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Human trafficker tells Al Jazeera that refugees are being bought and sold in Libyan 'slave markets'. Hundreds of African refugees are being bought and sold in "slave markets" across Libya every week, a human trafficker has told Al Jazeera, with many of them held for ransom or forced into prostitution and sexual exploitation to pay their captors and smugglers. A morgue in the southern city of Sabha - an entry point for many refugees coming from Africa - is overflowing with corpses, with faulty refrigerator making the situation worse, according to a Libyan health official.
The official in Sabha, km south of the capital Tripoli, described horrendous scenes of bodies dumped in threes, fives or more at the gates of the Sebha health facility by smugglers. The refugees who died are never identified and many ended being buried without names or proper graves, he said. The health official, who declined to give his name for security reasons, said Sabha's morgue has only one dysfunctional refrigerator that can hold bodies for up to three days but end up keeping them for months and on.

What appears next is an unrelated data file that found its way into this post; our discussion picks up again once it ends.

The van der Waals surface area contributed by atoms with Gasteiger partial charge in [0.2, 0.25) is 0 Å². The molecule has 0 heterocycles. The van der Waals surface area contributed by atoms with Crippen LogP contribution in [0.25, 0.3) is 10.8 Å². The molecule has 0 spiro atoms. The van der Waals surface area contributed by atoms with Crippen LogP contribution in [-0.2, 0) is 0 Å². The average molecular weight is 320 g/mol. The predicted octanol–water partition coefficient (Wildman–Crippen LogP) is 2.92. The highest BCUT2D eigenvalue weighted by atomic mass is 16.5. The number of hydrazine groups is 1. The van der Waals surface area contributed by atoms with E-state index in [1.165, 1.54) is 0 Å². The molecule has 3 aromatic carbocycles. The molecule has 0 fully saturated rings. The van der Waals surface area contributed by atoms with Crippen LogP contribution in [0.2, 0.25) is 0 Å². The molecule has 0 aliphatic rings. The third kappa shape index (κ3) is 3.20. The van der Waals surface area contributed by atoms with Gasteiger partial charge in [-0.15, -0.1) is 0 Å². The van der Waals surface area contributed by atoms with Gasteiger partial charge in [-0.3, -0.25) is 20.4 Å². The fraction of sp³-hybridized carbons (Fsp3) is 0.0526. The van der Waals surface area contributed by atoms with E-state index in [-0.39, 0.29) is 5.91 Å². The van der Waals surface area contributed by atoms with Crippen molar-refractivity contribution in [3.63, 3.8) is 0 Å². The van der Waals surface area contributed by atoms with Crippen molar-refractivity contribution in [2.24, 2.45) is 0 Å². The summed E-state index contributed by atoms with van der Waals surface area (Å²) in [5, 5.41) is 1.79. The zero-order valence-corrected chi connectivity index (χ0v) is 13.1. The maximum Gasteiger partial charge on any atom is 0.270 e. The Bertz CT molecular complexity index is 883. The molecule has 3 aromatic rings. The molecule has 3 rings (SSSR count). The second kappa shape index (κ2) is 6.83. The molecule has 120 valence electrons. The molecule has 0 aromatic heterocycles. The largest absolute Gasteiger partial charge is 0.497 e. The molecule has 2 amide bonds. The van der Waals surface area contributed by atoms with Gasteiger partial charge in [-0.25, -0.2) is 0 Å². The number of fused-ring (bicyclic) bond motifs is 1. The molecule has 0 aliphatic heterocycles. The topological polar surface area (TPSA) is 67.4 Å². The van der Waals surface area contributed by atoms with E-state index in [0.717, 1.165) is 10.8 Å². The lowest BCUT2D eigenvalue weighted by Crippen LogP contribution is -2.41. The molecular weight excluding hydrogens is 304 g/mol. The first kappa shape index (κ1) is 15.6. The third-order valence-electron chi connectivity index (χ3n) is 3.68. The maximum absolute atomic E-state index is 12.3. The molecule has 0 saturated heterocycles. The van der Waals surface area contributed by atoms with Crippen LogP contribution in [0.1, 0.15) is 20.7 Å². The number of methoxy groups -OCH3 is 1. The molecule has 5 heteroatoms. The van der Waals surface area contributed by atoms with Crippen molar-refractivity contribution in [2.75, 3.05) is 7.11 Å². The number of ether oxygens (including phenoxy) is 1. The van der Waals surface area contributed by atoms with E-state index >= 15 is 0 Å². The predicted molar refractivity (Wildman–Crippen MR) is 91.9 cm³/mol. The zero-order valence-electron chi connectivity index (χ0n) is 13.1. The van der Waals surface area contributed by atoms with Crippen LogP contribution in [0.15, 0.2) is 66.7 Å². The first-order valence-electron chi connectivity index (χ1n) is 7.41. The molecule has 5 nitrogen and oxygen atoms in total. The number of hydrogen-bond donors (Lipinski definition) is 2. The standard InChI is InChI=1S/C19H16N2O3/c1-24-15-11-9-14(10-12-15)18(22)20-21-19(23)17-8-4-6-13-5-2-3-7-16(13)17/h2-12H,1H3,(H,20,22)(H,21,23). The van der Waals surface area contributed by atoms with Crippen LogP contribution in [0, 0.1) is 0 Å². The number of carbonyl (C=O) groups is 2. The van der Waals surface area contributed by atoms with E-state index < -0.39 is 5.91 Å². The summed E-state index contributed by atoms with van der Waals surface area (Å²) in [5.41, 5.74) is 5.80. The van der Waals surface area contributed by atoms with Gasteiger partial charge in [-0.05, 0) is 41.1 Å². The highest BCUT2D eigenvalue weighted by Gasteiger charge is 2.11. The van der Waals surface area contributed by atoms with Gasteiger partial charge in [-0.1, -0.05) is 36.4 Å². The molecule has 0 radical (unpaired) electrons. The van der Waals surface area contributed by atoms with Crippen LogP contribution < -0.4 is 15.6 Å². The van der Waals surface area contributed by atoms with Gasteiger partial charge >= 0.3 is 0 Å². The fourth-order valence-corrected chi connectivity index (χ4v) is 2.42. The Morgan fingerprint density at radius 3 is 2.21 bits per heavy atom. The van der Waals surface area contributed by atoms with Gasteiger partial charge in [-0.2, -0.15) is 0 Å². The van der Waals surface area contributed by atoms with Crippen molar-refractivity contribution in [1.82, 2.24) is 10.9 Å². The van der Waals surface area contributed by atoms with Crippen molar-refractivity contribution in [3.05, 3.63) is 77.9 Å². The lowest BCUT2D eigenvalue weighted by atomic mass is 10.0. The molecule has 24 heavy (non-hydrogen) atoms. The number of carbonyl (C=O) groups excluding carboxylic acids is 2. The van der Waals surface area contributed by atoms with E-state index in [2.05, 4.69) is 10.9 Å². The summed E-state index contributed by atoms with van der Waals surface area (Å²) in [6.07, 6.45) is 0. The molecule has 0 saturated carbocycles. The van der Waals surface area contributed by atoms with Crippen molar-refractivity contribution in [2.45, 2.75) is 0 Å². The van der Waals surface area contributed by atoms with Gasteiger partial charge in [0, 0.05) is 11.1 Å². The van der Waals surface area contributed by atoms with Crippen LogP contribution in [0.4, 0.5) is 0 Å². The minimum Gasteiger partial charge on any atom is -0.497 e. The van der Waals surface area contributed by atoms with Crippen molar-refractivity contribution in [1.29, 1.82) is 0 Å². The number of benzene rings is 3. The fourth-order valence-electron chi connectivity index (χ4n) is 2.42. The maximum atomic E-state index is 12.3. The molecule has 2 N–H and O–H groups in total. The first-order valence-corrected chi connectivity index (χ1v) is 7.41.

The refugees and migrants - most of them from Ghana, Nigeria, Cameroon, Zambia, Senegal, Gambia and Sudan - are smuggled into Libya by a network of criminal gangs on the promise of reaching Europe's shores. Libya is the main gateway for people attempting to reach Europe by sea, with more than , people making the deadly crossing in each of the past three years. The International Organization for Migration IOM said on Tuesday that it had interviewed migrants from west African countries who recounted being traded in garages and car parks in Sabha.
The IOM said it had spoken to one Senegalese migrant, who was held in a private house in Sabha along with some others. They were beaten up and forced to call their families to arrange money for their release. The unnamed migrant was then bought by another Libyan, who set a new price for his release. Some of those who cannot pay their captors are reportedly killed or left to starve to death, the IOM said.
When migrants die or are released, others are purchased to replace them. Salman, the human trafficker, explained in detail his routes through Libya, telling Al Jazeera by phone that his "business" had increased several fold since the fall of long-time Libyan leader Muammar Gaddafi.